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Root Locus Analysis (1) Hany Ferdinando Dept. of Electrical Eng. Petra Christian University

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General Overview This section discusses how to plot the Root Locus method This section discusses how to plot the Root Locus method Step by step procedure is used inline with an example Step by step procedure is used inline with an example Finally, some comments are given as the complement for this section Finally, some comments are given as the complement for this section

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Why Root Locus Closed-loop poles location determine the stability of the system Closed-loop poles location determine the stability of the system Closed-loop poles location is influenced as the gain is varied Closed-loop poles location is influenced as the gain is varied Root locus plot gives designer information how the gain variation influences the stability of the system Root locus plot gives designer information how the gain variation influences the stability of the system

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Plot Example

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Important Notes: Poles are drawn as x while zeros are drawn as o Poles are drawn as x while zeros are drawn as o Gain at poles is zero, while gain at zeros is infinity Gain at poles is zero, while gain at zeros is infinity Pole is the starting point and it must finish at zero; therefore, for every pole there should be corresponding zero Pole is the starting point and it must finish at zero; therefore, for every pole there should be corresponding zero Root locus is plot on the s plane Root locus is plot on the s plane

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Standardization G(s) H(s) + - R(s)C(s) Find Characteristic Equation!! 1 + G(s)H(s) = 0

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How to make it? 1. Start from the characteristic equation 2. Locate the poles and zeros on the s plane 3. Determine the root loci on the real axis 4. Determine the asymptotes of the root loci 5. Find the breakaway and break-in points 6. Determines the angle of departure (angle of arrival) from complex poles (zeros) 7. Find the points where the root loci may cross the imaginary axis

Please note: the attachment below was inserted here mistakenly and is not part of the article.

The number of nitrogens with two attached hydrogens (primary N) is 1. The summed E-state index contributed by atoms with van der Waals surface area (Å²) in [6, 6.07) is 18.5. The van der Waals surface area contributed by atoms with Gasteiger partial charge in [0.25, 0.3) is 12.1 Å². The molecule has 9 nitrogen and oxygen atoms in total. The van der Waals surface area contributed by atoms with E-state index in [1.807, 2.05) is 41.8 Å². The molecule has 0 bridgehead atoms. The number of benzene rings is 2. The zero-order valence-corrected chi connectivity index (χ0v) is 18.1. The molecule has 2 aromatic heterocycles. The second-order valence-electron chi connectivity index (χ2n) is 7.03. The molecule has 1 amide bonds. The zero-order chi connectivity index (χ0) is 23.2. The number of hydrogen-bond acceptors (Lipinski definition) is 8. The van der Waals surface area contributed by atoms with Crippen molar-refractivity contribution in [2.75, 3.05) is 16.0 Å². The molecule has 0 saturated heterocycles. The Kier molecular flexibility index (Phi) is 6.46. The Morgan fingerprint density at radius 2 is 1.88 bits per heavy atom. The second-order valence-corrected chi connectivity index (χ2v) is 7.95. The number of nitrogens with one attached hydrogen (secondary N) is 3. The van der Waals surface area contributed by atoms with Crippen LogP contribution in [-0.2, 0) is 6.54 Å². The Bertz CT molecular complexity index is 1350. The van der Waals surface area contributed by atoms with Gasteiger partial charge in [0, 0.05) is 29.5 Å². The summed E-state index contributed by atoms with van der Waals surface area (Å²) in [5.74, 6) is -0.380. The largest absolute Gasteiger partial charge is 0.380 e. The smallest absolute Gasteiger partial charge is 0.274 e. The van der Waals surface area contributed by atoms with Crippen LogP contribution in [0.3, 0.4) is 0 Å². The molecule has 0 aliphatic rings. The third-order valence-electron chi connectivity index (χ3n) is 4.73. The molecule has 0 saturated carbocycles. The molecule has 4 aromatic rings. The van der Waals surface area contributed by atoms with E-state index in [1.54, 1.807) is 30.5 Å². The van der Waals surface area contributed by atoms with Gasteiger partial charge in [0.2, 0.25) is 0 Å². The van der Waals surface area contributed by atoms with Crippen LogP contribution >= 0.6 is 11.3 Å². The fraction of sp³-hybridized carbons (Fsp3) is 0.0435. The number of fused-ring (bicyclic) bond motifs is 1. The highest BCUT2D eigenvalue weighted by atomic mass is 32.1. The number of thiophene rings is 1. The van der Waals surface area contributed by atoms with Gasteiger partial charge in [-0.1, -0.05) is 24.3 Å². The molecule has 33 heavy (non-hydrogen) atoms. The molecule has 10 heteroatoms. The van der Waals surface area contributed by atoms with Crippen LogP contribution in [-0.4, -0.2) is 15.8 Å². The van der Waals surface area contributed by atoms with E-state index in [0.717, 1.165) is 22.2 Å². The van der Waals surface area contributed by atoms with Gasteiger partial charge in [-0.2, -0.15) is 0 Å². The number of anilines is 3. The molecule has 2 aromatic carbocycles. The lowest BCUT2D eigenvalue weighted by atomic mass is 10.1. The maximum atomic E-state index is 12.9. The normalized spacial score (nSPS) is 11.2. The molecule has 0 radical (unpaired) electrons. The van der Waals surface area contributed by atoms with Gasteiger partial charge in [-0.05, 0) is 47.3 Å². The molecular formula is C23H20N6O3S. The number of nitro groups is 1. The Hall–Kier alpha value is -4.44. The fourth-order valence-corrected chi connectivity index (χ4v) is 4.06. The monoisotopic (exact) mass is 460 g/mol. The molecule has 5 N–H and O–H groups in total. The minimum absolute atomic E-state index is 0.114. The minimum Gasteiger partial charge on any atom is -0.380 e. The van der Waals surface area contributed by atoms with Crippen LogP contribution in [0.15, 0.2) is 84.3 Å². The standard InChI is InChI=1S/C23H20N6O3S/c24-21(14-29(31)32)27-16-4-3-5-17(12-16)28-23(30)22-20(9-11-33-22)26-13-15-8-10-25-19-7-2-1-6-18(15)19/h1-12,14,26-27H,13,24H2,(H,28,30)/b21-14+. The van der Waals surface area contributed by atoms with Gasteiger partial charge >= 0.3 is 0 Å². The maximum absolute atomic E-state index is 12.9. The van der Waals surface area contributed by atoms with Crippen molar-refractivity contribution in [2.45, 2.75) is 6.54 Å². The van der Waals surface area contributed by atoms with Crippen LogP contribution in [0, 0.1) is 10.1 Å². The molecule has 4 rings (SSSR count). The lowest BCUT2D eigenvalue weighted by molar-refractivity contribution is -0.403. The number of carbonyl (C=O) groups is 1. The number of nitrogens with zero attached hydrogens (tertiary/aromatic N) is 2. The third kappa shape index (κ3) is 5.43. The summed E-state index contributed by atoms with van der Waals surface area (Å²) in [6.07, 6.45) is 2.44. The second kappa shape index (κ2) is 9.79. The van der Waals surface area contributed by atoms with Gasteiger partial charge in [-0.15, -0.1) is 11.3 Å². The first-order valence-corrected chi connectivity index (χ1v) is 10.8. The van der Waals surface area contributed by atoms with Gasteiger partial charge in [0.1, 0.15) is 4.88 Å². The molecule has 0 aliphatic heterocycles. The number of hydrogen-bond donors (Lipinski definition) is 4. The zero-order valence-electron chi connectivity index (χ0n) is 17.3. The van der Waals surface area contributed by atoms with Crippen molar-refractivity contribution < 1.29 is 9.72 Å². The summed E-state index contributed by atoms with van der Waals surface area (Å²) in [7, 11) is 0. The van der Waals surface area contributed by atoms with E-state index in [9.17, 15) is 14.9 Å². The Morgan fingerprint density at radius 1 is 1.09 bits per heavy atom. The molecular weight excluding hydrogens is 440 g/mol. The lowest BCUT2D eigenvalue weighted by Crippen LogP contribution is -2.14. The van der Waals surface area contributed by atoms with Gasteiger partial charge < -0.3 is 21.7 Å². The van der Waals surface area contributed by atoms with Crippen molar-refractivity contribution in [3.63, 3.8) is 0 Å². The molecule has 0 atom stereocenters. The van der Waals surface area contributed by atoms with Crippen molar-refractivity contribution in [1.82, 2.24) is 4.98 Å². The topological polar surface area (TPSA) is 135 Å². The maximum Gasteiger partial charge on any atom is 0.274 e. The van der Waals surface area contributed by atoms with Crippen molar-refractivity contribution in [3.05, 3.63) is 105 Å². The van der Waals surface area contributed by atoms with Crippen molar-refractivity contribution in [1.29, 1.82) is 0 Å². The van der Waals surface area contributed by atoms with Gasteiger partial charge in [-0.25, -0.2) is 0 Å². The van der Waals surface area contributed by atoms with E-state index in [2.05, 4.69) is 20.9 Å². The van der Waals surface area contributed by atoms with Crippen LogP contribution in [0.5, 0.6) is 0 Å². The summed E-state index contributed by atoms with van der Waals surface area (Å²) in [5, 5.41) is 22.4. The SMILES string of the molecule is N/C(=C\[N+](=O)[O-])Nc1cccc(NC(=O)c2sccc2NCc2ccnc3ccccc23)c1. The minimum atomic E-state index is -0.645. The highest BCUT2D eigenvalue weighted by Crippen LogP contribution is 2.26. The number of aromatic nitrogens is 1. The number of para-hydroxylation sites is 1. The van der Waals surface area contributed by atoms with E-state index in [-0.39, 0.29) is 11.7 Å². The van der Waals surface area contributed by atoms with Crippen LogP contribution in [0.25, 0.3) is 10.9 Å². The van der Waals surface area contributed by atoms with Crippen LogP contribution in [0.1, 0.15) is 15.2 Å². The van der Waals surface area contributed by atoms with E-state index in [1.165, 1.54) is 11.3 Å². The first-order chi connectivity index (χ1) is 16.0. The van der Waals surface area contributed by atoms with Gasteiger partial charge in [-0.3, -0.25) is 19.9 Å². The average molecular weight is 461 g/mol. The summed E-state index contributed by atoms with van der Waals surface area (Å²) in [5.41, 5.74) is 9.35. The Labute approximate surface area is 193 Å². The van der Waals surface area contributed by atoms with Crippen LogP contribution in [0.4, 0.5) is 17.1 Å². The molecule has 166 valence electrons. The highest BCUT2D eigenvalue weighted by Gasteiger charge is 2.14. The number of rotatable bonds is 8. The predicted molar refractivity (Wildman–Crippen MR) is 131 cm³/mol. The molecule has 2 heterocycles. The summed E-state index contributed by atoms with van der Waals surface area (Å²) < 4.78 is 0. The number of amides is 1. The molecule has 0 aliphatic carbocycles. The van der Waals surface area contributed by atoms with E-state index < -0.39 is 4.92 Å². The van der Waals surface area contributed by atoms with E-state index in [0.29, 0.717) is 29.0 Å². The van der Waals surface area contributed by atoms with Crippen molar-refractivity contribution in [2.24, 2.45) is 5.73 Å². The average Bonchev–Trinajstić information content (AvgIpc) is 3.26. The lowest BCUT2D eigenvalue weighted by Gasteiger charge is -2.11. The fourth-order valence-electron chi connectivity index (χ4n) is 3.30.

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Example (1) 1. Start from the characteristic equation

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Example (2) 2. Locate the poles and zeros on the s plane

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Example (3) 3. Determine the root loci on the real axis

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Example (4a) 4. Determine the asymptotes of the root loci

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Example (4b) 4. Determine the asymptotes of the root loci

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Example (5) 5. Find the breakaway and break-in point From the characteristic equation, find then calculate… s = -0.4266 and s = -1.5744

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Example (6) 6. Determine the angle from complex pole/zero This example has no complex poles and zeros, therefore, this step can be skipped!!! pole = 0 – sum from pole + sum from zero pole = 0 – sum from pole + sum from zero zero = 0 – sum from zero + sum from pole zero = 0 – sum from zero + sum from pole

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Example (7) 7. Find the points where the root loci may cross the imaginary axis Do this part by substituting j for all s in the characteristic equation = ±2, K = 6 or = 0, K = 0 = ±2, K = 6 or = 0, K = 0

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Example (8)

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Comments n th degree algebraic equation in s n th degree algebraic equation in s If n-m2 then a1 is negative sum of the roots of the equation and is independent of K If n-m2 then a1 is negative sum of the roots of the equation and is independent of K It means if some roots move on the locus toward the left as K increased then the other roots must move towards the right as K is increased It means if some roots move on the locus toward the left as K increased then the other roots must move towards the right as K is increased

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Root Locus in Matlab Function rlocus(num,den) draws the Root Locus of a system. Another version in state space is rlocus(A,B,C,D) The characteristic equation Those functions are for negative feedback (normal transfer function)

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Next… Topic for the next meeting is Root Locus in positive feedback

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